March is National Colorectal Cancer Awareness Month and a great time to talk about colon cancer screening, prevention, and treatment. Colon cancer is the second leading cause of death from cancer among men and women in the United States. There are 136,000 estimated new cases of colon cancer diagnosed every year and about 50,000 colon cancer deaths reported annually.
This is an alarming number considering colorectal cancer (CRC) is preventable, curable, and treatable! Approximately 75 to 90 percent of CRC cases can be avoided through early detection with regular colon cancer screening. The lifetime risk of colorectal cancer is estimated at one in 20 people, and is equal among men and women. CRC is most common after the age of 50, but can occur in younger ages in those with a strong family history of CRC and this risk increases with age.
A colonoscopy is recommended for all individuals with average risk of developing CRC over the age of 50, and in African Americans over the age of 45. Individuals at higher than average risk of developing CRC include those with:
- Personal or family history of CRC or colon polyps.
- Strong family history cancer.
- A history of chronic conditions such as inflammatory bowel disease (Crohn’s disease and Ulcerative colitis).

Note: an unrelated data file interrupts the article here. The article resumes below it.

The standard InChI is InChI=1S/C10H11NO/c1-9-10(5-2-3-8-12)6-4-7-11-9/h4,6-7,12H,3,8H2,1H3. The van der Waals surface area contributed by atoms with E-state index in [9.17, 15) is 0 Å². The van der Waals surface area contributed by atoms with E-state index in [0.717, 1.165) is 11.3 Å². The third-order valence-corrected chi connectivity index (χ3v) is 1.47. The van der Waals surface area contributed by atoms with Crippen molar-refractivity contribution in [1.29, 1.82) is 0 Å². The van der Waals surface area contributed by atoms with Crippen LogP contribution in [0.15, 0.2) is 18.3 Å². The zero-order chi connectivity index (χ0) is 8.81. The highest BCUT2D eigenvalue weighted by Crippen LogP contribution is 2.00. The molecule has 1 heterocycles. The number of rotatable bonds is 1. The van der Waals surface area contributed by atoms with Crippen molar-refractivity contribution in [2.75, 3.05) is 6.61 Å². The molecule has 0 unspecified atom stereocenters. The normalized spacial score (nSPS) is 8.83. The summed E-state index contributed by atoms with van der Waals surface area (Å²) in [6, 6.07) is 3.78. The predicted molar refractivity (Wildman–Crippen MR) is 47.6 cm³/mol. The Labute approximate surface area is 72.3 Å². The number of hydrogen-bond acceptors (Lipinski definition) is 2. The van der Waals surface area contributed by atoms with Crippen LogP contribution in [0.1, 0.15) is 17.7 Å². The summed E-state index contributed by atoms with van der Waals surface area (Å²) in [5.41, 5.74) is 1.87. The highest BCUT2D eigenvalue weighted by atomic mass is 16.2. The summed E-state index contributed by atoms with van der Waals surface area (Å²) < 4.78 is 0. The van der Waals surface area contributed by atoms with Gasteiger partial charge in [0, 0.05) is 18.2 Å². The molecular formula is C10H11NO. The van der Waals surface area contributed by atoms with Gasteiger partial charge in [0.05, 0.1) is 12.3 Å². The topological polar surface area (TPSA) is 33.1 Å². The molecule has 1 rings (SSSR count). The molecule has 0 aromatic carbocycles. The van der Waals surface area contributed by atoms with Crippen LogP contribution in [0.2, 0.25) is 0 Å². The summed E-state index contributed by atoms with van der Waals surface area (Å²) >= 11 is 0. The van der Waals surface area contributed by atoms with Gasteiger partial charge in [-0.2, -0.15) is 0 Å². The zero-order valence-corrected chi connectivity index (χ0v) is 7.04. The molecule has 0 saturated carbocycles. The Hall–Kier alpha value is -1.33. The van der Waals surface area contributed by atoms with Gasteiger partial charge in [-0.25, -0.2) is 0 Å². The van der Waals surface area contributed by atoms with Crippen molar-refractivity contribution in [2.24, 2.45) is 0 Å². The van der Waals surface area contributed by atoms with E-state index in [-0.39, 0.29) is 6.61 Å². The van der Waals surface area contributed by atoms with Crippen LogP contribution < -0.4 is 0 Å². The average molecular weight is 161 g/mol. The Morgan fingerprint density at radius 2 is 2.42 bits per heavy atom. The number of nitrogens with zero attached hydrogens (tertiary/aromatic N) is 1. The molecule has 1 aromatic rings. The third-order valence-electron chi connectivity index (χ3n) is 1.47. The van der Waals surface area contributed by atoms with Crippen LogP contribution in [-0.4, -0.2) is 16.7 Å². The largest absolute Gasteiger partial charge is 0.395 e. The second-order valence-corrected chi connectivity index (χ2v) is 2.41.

Most individuals with early CRC have no symptoms, therefore screening is very important. Patients that experience the onset of symptoms like new abdominal pain, blood in stool, or changes in bowel habits should seek immediate attention from their primary care provider or gastroenterologist.
CRC develops from polyps, which are abnormal growths in the colon. CRC is preventable because screening tests can detect pre-cancerous polyps, and then they can be removed before they turn into cancer. CRC screening guidelines from the American College of Gastroenterology (ACG) divides the CRC screening options into cancer prevention tests and cancer detection tests. The preferred CRC prevention test is a colonoscopy every 10 years and the preferred CRC detection test is a fecal immune histochemical test (FIT) annually that detects hidden blood in stool. Other alternatives to the above mentioned tests include a CT or ‘virtual’ colonoscopy every 10 years, a flexible sigmoidoscopy every 5 years, or a Fecal DNA testing every 3 years.
Individuals can reduce their risk of colorectal cancer by avoiding smoking, avoiding excessive alcohol intake, increasing their fiber intake by eating plenty of fresh fruits and vegetables, and having a diet low in red meats and fatty foods.
This article was written by Jagrati Mathur, MD, a gastroenterologist with Dignity Health Medical Group – Saint Francis/St. Mary’s.
Dr. Mathur is currently accepting new patients. Please visit DHMF.org/SanFrancisco or call 415.379.2980 to learn more or make an appointment.